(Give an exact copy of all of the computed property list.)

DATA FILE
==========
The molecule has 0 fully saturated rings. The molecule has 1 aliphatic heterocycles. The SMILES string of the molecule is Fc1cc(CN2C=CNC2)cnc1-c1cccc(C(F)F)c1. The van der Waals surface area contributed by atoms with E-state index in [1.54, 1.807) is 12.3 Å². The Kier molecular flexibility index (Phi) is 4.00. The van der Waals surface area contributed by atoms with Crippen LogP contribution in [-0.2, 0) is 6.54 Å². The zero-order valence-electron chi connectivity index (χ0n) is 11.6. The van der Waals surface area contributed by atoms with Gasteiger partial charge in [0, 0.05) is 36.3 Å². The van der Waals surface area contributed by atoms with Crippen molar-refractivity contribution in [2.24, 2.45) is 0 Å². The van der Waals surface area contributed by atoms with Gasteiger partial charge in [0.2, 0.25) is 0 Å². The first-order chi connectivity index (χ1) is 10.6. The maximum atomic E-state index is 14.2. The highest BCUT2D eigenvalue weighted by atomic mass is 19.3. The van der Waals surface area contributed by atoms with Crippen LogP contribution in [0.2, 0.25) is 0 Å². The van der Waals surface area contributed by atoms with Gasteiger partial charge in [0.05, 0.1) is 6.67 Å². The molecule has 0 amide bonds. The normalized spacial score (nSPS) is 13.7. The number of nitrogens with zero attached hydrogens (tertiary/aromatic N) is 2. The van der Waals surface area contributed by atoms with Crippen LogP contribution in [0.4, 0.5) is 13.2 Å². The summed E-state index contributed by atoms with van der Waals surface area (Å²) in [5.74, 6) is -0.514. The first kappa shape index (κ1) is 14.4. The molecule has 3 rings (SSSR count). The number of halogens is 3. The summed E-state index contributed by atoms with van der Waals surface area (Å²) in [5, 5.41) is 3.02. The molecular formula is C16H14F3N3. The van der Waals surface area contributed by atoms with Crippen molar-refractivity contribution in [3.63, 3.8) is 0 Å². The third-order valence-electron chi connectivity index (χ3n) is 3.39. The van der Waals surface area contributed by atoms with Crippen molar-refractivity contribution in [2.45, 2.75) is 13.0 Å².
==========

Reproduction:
The molecule has 0 fully saturated rings. The molecule has 1 aliphatic heterocycles. The SMILES string of the molecule is Fc1cc(CN2C=CNC2)cnc1-c1cccc(C(F)F)c1. The van der Waals surface area contributed by atoms with E-state index in [1.54, 1.807) is 12.3 Å². The Kier molecular flexibility index (Phi) is 4.00. The van der Waals surface area contributed by atoms with Crippen LogP contribution in [-0.2, 0) is 6.54 Å². The zero-order valence-electron chi connectivity index (χ0n) is 11.6. The van der Waals surface area contributed by atoms with Gasteiger partial charge in [0, 0.05) is 36.3 Å². The van der Waals surface area contributed by atoms with Crippen molar-refractivity contribution in [2.24, 2.45) is 0 Å². The van der Waals surface area contributed by atoms with Gasteiger partial charge in [0.2, 0.25) is 0 Å². The first-order chi connectivity index (χ1) is 10.6. The maximum atomic E-state index is 14.2. The highest BCUT2D eigenvalue weighted by atomic mass is 19.3. The van der Waals surface area contributed by atoms with Crippen LogP contribution in [0.2, 0.25) is 0 Å². The van der Waals surface area contributed by atoms with Gasteiger partial charge in [0.05, 0.1) is 6.67 Å². The molecule has 0 amide bonds. The normalized spacial score (nSPS) is 13.7. The number of nitrogens with zero attached hydrogens (tertiary/aromatic N) is 2. The van der Waals surface area contributed by atoms with Crippen LogP contribution in [0.4, 0.5) is 13.2 Å². The summed E-state index contributed by atoms with van der Waals surface area (Å²) in [5.74, 6) is -0.514. The first kappa shape index (κ1) is 14.4. The molecule has 3 rings (SSSR count). The number of halogens is 3. The summed E-state index contributed by atoms with van der Waals surface area (Å²) in [5, 5.41) is 3.02. The molecular formula is C16H14F3N3. The van der Waals surface area contributed by atoms with Crippen molar-refractivity contribution in [3.63, 3.8) is 0 Å². The third-order valence-electron chi connectivity index (χ3n) is 3.39. The van der Waals surface area contributed by atoms with Crippen molar-refractivity contribution in [2.45, 2.75) is 13.0 Å².